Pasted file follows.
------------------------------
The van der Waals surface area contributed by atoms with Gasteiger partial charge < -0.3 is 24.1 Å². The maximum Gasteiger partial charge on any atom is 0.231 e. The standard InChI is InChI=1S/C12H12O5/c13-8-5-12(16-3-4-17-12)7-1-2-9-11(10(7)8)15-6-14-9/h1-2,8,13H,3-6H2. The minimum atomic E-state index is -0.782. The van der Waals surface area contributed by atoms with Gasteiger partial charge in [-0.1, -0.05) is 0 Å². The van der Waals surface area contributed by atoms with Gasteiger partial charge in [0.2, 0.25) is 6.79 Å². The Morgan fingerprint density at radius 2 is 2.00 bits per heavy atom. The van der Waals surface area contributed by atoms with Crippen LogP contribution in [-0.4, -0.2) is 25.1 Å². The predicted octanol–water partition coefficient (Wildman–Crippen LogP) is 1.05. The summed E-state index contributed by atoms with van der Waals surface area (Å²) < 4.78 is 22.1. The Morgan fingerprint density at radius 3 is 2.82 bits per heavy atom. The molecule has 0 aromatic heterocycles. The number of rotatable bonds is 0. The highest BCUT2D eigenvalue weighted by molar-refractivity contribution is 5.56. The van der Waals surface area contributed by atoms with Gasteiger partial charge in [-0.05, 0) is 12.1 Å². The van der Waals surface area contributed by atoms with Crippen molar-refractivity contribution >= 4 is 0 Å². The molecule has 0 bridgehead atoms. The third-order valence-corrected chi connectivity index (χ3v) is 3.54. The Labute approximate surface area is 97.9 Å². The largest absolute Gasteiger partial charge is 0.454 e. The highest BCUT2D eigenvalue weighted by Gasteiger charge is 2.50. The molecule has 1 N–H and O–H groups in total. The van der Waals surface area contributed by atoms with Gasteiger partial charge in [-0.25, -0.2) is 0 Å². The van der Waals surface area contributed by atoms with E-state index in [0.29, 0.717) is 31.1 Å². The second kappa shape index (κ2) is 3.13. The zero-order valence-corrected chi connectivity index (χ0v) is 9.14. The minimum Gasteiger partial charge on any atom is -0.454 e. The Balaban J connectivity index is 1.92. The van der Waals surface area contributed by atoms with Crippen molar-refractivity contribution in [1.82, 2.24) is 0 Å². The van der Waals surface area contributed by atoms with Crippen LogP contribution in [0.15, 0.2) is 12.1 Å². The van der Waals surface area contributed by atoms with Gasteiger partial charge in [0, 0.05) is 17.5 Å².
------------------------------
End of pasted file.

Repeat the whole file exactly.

The van der Waals surface area contributed by atoms with Gasteiger partial charge < -0.3 is 24.1 Å². The maximum Gasteiger partial charge on any atom is 0.231 e. The standard InChI is InChI=1S/C12H12O5/c13-8-5-12(16-3-4-17-12)7-1-2-9-11(10(7)8)15-6-14-9/h1-2,8,13H,3-6H2. The minimum atomic E-state index is -0.782. The van der Waals surface area contributed by atoms with Gasteiger partial charge in [-0.1, -0.05) is 0 Å². The van der Waals surface area contributed by atoms with Gasteiger partial charge in [0.2, 0.25) is 6.79 Å². The Morgan fingerprint density at radius 2 is 2.00 bits per heavy atom. The van der Waals surface area contributed by atoms with Crippen LogP contribution in [-0.4, -0.2) is 25.1 Å². The predicted octanol–water partition coefficient (Wildman–Crippen LogP) is 1.05. The summed E-state index contributed by atoms with van der Waals surface area (Å²) < 4.78 is 22.1. The Morgan fingerprint density at radius 3 is 2.82 bits per heavy atom. The molecule has 0 aromatic heterocycles. The number of rotatable bonds is 0. The highest BCUT2D eigenvalue weighted by molar-refractivity contribution is 5.56. The van der Waals surface area contributed by atoms with Gasteiger partial charge in [-0.05, 0) is 12.1 Å². The van der Waals surface area contributed by atoms with Crippen molar-refractivity contribution >= 4 is 0 Å². The molecule has 0 bridgehead atoms. The third-order valence-corrected chi connectivity index (χ3v) is 3.54. The Labute approximate surface area is 97.9 Å². The largest absolute Gasteiger partial charge is 0.454 e. The highest BCUT2D eigenvalue weighted by Gasteiger charge is 2.50. The molecule has 1 N–H and O–H groups in total. The van der Waals surface area contributed by atoms with Gasteiger partial charge in [-0.25, -0.2) is 0 Å². The van der Waals surface area contributed by atoms with E-state index in [0.29, 0.717) is 31.1 Å². The second kappa shape index (κ2) is 3.13. The zero-order valence-corrected chi connectivity index (χ0v) is 9.14. The minimum Gasteiger partial charge on any atom is -0.454 e. The Balaban J connectivity index is 1.92. The van der Waals surface area contributed by atoms with Crippen molar-refractivity contribution in [1.82, 2.24) is 0 Å². The van der Waals surface area contributed by atoms with Crippen LogP contribution in [0.15, 0.2) is 12.1 Å². The van der Waals surface area contributed by atoms with Gasteiger partial charge in [0, 0.05) is 17.5 Å².